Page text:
There’s really no reason to ask this in the interview. Plus, it sends the wrong message.

Ask: ‘If hired, what are the three most important things you’d like me to accomplish in the first six to 12 months at the company?’

The interviewer wants to hear what you can do for their company. “Think of every open position as a problem or pain point the company is hoping to solve with the right hire,” Amanda Augustine, a career advice expert for TopResume, told Business Insider . “The more you know about the hiring manager’s expectations and metrics for success, the easier it will be for you to tailor the conversation to demonstrate your fit for the role.”

Don’t ask: ‘When will I be eligible for a raise?’

This may tell the interviewer that money is the only thing you care about.

Ask: ‘What type of employee tends to succeed here? What qualities are the most important for doing well and advancing at the firm?’

This question shows the interviewer that you care about your future at the company, and it will also help you decide if you’re a good fit for the position, Vicky Oliver wrote in her book, 301 Smart Answers to Tough Interview Questions.” “Once the interviewer tells you what she’s looking for in a candidate, picture that person in your mind’s eye,” she said. “She or he should look a lot like you.”

Don’t ask: ‘Can I arrive early or leave late as long as I get my work done?’

Don’t try to make adjustments to the schedule before you’ve even been offered the job.

Ask: ‘How do you evaluate success here?’

Knowing how a company measures its employees’ success is important. It will help you understand what it would take to advance in your career there. Plus, the interviewer’s answer can help you decide if the employer’s values align with your own.

Don’t ask: ‘How quickly could I be considered for a promotion?’

Trying to climb the ladder? Well, you haven’t even been hired yet. You’re not even in the same room as the ladder yet! Focus on the task at hand, which is landing the job. If you want to learn more about whether the company promotes from within, scour LinkedIn.

Ask: ‘What have past employees done to succeed in this position?’

The main point of this question is to get your interviewer to reveal how the company measures success.

Don’t ask: ‘Who should I avoid in the office?’

This query won’t make you sound particularly well-adjusted. Don’t embroil yourself in coworker drama before you’ve even stepped foot in the office.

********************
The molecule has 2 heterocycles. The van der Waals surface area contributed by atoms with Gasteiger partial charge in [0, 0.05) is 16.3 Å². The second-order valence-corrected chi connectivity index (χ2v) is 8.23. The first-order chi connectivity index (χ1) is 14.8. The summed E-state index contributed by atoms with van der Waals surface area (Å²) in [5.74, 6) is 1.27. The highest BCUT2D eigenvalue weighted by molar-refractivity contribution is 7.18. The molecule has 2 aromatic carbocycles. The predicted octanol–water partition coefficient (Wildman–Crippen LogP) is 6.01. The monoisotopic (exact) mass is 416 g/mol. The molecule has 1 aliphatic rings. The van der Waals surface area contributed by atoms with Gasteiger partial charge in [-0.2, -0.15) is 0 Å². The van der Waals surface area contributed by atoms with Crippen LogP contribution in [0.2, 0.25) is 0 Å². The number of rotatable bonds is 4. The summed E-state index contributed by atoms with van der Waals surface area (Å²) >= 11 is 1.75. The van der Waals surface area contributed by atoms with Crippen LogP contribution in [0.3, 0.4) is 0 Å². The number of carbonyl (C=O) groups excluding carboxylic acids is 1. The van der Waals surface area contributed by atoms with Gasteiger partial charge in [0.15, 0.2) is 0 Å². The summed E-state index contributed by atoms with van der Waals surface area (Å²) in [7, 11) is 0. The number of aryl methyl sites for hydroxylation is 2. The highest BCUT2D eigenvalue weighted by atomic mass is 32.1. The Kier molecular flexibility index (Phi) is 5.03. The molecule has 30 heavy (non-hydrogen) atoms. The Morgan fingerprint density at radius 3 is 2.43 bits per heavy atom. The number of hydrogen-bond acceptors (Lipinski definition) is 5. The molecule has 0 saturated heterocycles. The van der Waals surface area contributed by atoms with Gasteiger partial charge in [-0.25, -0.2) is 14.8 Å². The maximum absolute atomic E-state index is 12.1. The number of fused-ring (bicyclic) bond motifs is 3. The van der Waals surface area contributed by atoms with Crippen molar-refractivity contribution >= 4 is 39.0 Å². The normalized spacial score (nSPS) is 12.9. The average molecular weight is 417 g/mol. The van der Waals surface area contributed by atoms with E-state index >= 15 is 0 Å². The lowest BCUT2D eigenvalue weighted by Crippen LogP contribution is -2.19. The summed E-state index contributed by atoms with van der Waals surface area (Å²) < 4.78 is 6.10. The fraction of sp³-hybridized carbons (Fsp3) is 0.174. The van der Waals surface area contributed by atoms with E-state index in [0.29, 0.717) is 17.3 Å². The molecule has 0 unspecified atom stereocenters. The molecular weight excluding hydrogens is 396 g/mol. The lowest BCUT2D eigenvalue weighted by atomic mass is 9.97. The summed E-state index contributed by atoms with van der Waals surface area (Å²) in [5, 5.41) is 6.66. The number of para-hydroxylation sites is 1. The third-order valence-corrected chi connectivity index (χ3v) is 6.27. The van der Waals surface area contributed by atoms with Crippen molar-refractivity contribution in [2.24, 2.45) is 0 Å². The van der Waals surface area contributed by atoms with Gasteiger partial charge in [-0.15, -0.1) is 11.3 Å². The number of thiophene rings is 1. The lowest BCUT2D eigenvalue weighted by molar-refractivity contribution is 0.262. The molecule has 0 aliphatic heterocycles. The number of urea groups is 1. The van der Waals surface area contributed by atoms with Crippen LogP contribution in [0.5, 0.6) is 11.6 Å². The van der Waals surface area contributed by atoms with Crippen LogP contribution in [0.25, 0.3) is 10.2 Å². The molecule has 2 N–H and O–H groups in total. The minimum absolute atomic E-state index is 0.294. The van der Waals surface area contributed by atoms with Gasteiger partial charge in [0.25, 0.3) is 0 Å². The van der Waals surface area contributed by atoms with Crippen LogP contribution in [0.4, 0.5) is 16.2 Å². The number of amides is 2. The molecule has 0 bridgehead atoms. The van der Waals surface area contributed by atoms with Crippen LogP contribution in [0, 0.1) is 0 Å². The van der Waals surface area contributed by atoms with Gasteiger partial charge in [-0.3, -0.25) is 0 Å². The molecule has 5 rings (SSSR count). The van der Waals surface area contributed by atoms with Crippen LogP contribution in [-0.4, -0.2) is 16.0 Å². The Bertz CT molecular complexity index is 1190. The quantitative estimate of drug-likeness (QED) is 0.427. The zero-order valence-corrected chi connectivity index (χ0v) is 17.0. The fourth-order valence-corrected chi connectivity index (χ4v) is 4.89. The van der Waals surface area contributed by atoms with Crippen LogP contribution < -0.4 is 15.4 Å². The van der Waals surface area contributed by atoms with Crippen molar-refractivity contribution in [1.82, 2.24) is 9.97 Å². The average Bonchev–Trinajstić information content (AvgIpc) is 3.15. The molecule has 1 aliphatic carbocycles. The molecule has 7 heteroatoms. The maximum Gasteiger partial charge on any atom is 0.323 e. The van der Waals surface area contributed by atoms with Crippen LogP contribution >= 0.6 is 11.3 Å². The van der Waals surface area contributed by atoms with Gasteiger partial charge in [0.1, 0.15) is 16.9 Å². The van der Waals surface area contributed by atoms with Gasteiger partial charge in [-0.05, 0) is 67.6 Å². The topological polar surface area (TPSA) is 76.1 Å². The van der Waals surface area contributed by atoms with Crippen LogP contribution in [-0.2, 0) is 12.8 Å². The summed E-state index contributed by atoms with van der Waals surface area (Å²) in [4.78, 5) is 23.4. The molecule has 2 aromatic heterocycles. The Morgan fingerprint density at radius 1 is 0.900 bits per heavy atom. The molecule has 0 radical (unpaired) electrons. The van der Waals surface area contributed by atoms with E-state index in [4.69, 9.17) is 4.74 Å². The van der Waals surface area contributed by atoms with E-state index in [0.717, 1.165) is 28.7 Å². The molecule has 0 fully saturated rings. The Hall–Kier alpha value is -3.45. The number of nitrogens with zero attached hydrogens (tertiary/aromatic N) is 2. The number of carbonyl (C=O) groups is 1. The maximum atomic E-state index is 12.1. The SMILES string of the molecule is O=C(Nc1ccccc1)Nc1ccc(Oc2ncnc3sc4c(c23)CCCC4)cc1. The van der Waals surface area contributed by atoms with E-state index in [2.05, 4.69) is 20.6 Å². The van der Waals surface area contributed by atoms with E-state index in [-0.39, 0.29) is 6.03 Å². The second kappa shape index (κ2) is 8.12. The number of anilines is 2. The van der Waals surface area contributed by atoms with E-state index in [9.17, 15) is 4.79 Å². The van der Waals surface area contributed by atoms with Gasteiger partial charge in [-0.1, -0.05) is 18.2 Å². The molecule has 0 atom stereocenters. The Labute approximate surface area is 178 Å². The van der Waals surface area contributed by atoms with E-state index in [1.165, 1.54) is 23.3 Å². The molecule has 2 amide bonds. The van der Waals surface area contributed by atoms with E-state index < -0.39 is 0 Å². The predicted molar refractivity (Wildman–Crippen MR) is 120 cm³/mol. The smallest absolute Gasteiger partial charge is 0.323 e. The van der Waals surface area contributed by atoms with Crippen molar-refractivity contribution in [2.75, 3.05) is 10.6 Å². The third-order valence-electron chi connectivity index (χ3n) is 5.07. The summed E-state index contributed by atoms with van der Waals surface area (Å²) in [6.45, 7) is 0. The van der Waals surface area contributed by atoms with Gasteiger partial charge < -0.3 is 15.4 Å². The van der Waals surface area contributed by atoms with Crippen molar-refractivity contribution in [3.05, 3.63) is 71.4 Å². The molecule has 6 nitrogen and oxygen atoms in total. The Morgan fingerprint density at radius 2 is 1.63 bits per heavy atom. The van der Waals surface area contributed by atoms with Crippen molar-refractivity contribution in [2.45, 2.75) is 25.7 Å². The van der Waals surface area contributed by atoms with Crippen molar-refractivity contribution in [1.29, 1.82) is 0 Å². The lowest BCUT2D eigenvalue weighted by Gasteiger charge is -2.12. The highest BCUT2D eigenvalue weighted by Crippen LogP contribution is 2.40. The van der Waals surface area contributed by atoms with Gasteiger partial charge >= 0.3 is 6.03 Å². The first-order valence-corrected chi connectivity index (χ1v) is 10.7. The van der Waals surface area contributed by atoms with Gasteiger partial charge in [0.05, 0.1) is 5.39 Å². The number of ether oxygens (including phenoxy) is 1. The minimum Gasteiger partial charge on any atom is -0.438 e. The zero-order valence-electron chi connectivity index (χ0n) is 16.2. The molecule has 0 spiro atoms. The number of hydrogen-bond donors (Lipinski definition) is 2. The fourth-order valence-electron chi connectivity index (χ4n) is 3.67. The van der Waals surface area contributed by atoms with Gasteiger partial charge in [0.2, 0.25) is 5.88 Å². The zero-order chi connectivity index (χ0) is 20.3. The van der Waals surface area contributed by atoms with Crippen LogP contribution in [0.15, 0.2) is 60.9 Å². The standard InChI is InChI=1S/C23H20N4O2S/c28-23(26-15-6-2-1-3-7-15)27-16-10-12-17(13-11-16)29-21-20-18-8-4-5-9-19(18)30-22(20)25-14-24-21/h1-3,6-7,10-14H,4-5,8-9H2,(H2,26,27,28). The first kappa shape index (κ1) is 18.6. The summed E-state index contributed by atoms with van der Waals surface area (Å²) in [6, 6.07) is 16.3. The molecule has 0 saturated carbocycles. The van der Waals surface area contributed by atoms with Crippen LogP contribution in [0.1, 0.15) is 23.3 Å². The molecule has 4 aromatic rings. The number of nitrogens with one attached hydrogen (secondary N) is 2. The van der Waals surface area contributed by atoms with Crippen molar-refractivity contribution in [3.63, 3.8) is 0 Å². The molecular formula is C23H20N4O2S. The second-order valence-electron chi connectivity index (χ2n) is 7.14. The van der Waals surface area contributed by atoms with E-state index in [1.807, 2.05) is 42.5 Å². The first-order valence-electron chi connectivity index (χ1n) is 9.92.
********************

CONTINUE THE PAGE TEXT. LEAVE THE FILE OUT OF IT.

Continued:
And don’t ask: ‘What happens if I don’t get along with my boss or coworkers?’

Avoid this ominous question. The interviewer may wonder if you’ve had problems with colleagues in the past — and they may even assume that you’re difficult to work with.

Ask: ‘Who would I be reporting to?’

It’s important to ask about the pecking order of a company in case you have several bosses, Oliver wrote. If you’re going to be working for several people, you need to know “the lay of the internal land,” she wrote, or if you’re going to be over several people, then you probably want to get to know them before accepting the position.

Or ask: ‘Can you give me an example of how I would collaborate with my manager?’

Knowing how managers use their employees is important so you can decide whether they are the type of boss that will let you use your strengths to help the company succeed.

And ask: ‘When your staff comes to you with conflicts, how do you respond?’

Knowing how a company deals with conflicts gives you a clearer picture about the company’s culture, Harrison said. But more importantly, asking about conflict resolution shows that you know dealing with disagreements in a professional manner is essential to the company’s growth and success.

Don’t ask: ‘Are you married?/Do you have kids?/etc.’

Never ask the interviewer any personal questions.

Ask: ‘What was your career plan before you got into this role, and how has that changed since you’ve been here?’

Most people love to talk about themselves. Toward the end of your conversation, try engaging your interviewer with a discussion about their own professional path. It certainly worked for Cameron Haberman, who, along with his twin Tyler, landed a gig at Apple.

Or ask: ‘Where do you see yourself in five years?’

Becca Brown, the cofounder of the women’s shoe-care company Solemates, interviewed 20 to 30 job candidates a year in her various roles at Goldman Sachs. She told Business Insider she wished candidates would have asked her this question.

“I like this question, and yet no one ever asked it because it’s difficult to answer,” she said. “It’s an important question for anyone to be asking him or herself, and so if ever a candidate were to ask this question, it would have stood out.”

She continued: “I think this is a good question for interviewees to ask because as a candidate if you see where the person interviewing you is headed, you can decide if that trajectory is in line with your career objectives. While they don’t have to be completely correlated, it’s helpful for the candidate to have some indication of the interviewer’s direction.”

Also ask: ‘What’s one of the most interesting projects or opportunities that you’ve worked on?’